Two years after mental health campaign, student group says they’ve seen progress
The University of Maryland's Counseling Center is located in the Shoemaker Building on South Campus. (Evan Kramer/The Diamondback)
In Rebecca Pujo’s first semester on this campus, she decided not to seek help from the University of Maryland Counseling Center for her anxiety. She assumed getting in would be a long process and, since she lived 30 minutes from the campus, she didn’t think it was worth the hassle.
Instead, her second semester, Pujo decided to join Scholars Promoting and Revitalizing Care, a student group devoted to increasing mental health awareness at this university.
“Whether [or not] you consider yourself to have a mental illness, everyone has mental health, and that’s something that should really be prioritized, especially in college,” said Pujo, a sophomore communication and economics major.
On Friday, the group celebrated the two-year anniversary of its “30 Days Too Late” campaign — a project that hoped to make campus mental health resources more accessible, since it could take as long as 30 days to receive an appointment at the Counseling Center following the initial intake.
In its campaign, the group hoped to increase the number of counselors on this campus and boost funding for the University Health Center and the counseling center. And in the two years since, group president Ferddy Gedeon has noticed an improvement in mental health awareness.
[Read more: UMD Health Center director David McBride is leaving]
“It’s been pushed more to the forefront,” the senior psychology major said.
In the first year following the campaign, the Student Government Association created a Mental Health Advisory Board in coordination with the Counseling Center. And SPARC formed partnerships with organizations, such as the Counseling Center, the SGA and the Department of Resident Life, to increase mental health awareness — something Gedeon said was lacking prior to the campaign.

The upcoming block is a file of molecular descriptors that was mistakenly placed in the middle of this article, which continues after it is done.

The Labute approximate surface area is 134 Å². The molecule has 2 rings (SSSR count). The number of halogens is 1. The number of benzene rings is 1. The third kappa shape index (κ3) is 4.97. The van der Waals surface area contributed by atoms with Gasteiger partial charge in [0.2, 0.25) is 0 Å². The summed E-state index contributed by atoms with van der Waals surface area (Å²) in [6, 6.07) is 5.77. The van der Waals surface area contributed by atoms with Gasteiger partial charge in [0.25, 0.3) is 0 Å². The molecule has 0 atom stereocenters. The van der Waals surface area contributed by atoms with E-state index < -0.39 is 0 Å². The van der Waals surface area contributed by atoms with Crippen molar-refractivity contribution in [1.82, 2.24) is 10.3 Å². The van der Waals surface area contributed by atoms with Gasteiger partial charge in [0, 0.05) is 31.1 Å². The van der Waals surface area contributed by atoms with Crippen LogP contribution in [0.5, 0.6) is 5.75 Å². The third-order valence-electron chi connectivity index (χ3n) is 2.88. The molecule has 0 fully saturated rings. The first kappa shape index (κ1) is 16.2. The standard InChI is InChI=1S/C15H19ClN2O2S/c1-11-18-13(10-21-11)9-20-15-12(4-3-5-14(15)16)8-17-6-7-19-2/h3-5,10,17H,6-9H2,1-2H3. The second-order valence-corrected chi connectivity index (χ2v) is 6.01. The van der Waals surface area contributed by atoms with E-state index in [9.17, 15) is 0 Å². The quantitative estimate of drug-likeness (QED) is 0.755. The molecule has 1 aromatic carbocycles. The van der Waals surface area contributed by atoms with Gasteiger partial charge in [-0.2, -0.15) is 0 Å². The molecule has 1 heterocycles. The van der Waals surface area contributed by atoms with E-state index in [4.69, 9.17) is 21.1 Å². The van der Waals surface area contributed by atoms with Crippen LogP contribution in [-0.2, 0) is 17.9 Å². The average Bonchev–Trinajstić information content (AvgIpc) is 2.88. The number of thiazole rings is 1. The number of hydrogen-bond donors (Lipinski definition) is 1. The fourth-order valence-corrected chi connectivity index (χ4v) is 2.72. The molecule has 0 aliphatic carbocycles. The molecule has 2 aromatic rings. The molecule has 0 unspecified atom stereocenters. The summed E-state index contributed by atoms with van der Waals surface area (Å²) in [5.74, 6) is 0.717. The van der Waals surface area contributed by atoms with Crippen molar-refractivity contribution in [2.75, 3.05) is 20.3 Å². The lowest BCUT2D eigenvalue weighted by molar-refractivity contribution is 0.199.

Through these partnerships, the group can enact more policies to expand resources for those struggling with mental health, said Pujo, who now serves as the group liaison.
Numerous nationwide studies have shown a rise in demand for mental health resources among college students.
A 2019 Associated Press study using data from 39 public universities found that in the past five years, the number of students receiving treatment increased by 35 percent. But the number of licensed counselors didn’t increase proportionally — on average, those universities increased the number of counselors from 16 to 19.
At this university, the Counseling Center added five new positions within a year after SPARC’s campaign was launched.
Jordan Banks, the group’s secretary, said it is “understandable” that the number of licensed counselors has not grown as rapidly across the board, but she said she hopes it will increase more in the future.
“It is something that needs to change, and it needs to change rather quickly,” said Banks, a junior psychology major. “There are students in crisis, there are students in need, and they need their needs addressed.”
About three months after SPARC’s original campaign, the group won a grant from this university’s Do Good Institute, which they used in part to fund mental health first aid training for more than 100 people. The training teaches people to notice symptoms of mental health concerns and signs of a mental health crisis. Last October, the SGA voted to fund the training sessions for the second consecutive year.
One of the group’s main goals for the upcoming semester is to make mental health first aid training more widespread among faculty; it also wants it to be mandatory for resident assistants, Banks said.
“[Faculty] may be able to train students, which would just dramatically increase the amount of people that we have trained on campus,” Gedeon said. “This is a bit more of awareness, more people just talking about mental health issues and how we can combat different things.”
The group will also continue to put on monthly events, Gedeon said, including one in March that focuses on de-stressing.
Gedeon also acknowledged that some problems persist, and it can still take up to 30 days to get an appointment. But the increased awareness has prompted more students to take advantage of the center’s triage system, which bases patients’ waiting times on need, Banks said.
Banks added that she believes this awareness has led to a decrease in the stigma surrounding mental illness — something she said she hopes will decrease more in the future.
“[The conversation] has been focused on the disorders that are more ‘socially acceptable,’ such as like anxiety and depression,” she said. “And I think that there’s a lot more that can be done to combat the stigma surrounding other disorders, and just like the need to take care of your mental health without a disorder.”
CORRECTION: Due to a reporting error, a previous version of this story incorrectly stated SPARC created the Mental Health Advisory Board. The Student Government Association, in coordination with the Counseling Center, created the board. This story has been updated.